Exposure Therapy: Harper

Harper Wilson, Guest Writer

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Our school district has always had a reputation of having to be the best, and I have been conditioned to think no differently. I am grateful for being smart and for the opportunities that I have been given from Eden Prairie schools, but what I was praised for my entire childhood has become a point of embarrassment.

Elementary school was the best time for my self-esteem regarding my academic abilities because I was often lionized by my teachers for being “smart.” I was pulled out of class in first grade to learn harder reading and math skills and was entered into the Key program by the end of that year. For the following three years, I left class for an hour once a week to go to a class with the other “smart” kids. We were proud and happy that we got to leave class for an entire hour to be with our friends, but I still didn’t miss the looks that I occasionally got from my classmates when I got up to leave for Key. At the end of fourth grade, I was invited to join Mosaic at Forest Hills. I was excited, and it ended up being a great fit for my academic needs. Still, we were all very isolated from the rest of our peers.

Middle school rolled around, and I took every advanced class. By that point, I already had the idea instilled in me that I had to do and be the best because that was what I had been told that I was when I was in elementary school. I had been placed on a pedestal because I was able to pick up math concepts quickly, memorize large amounts of information, and ace tests with ease. Seventh grade was when the anxiety of being ‘perfect’ set in. Instead of being able to get the right answer without thinking about it, I now had to always get perfect scores and would chastise myself for making a simple mistake that anyone could make.

Homework was another story entirely. I have always been a natural test-taker. I do better when I have the stress of a time limit or a large grade percentage hanging over me, but homework has never been like that. I’ve fallen behind on assignments multiple times because I’ve been in the mindset that not being able to do something perfectly means that it should be set aside until I have the answer. When this happens, teachers tend to assume that I’m not trying if I am missing assignments or not able to focus in class. I’m the smart kid, so why am I not doing everything right? They don’t stop to think about asking if I am okay, if I need help, or if I just need a break. When are we ever given that kind of time? What does happen is they give me zeroes, which tells me that I am doing something wrong until I am breaking down over something small, which prompts them to assume I am overreacting or faking it for attention.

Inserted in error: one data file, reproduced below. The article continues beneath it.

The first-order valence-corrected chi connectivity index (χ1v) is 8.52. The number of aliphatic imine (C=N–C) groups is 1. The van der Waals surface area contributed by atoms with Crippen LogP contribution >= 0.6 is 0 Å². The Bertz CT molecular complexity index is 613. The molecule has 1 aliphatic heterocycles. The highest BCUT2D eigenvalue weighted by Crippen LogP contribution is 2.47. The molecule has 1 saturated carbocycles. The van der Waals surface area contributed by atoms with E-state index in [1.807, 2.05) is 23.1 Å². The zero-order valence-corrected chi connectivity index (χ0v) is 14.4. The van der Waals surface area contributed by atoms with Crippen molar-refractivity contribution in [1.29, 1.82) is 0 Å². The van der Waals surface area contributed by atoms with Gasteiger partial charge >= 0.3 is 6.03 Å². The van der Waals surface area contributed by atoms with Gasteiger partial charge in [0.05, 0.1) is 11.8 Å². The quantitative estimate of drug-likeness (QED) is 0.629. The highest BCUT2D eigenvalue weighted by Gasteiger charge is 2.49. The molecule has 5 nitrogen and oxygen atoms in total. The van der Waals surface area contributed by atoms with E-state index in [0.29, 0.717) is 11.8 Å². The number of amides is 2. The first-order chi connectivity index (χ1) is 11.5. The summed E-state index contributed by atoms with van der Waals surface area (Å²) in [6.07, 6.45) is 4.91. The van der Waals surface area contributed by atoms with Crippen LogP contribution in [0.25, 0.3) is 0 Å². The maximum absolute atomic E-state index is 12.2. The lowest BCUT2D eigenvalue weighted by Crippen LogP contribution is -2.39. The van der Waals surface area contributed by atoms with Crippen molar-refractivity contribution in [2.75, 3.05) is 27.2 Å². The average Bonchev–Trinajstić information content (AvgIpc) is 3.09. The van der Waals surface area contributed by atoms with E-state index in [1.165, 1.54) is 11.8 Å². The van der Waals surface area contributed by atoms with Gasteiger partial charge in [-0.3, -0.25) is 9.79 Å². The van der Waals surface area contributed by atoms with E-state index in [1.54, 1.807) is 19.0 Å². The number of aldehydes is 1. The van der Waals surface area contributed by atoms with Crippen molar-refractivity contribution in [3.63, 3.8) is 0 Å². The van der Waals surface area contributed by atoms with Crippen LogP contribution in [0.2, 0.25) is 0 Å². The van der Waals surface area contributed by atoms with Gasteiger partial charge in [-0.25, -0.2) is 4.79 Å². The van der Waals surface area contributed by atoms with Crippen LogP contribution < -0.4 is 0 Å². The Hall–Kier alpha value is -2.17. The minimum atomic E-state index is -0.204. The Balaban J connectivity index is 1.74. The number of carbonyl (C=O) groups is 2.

I am writing this for all of the ‘gifted and talented’ students who have realized that, once you get to high school, your biggest achievement, your intelligence, means nothing. You just become one of the “smart kids,” lumped in with every other mature kid with a higher IQ that developed early. Those of our peers that didn’t go through Key, Mosaic, or any situation where you were held to a higher standard for saying the right answers don’t understand the internal pressure to do the best and take every hard class to prove to someone, to anyone, that you are still worth the intelligence that you were commended for in elementary school.

I’ve learned much from all of the high-level classes that I have taken, but the thing that has stuck with me the most is that I am no longer as special as I was made to feel. I’m not the gifted kid anymore, but I still have that pressure from myself and our school’s environment to compete for the top, to be the best. I don’t get breaks. I’m told that grades don’t matter as long as I’m trying, but I have been nurtured by our school system to be the A++ student who doesn’t need to try.

The Eden Prairie School District has trained gifted and talented students like me to hold ourselves to the ingrained expectation that we must complete every task handed to us perfectly and put 115% of our energy into everything academic, even if it destroys our mental health and any confidence we have in what we do. It is the fault of Eden Prairie Schools Administration that those of us raised in the Gifted and Talented program feel outcast, and it is the responsibility of our Admins to ensure that all students, not just the smart ones, feel a sense of belonging at school. Therefore, I hope these testimonies get our points across that we are tired of not feeling like we truly belong or matter because of any aspects of our identities. The time for this change is long overdue.

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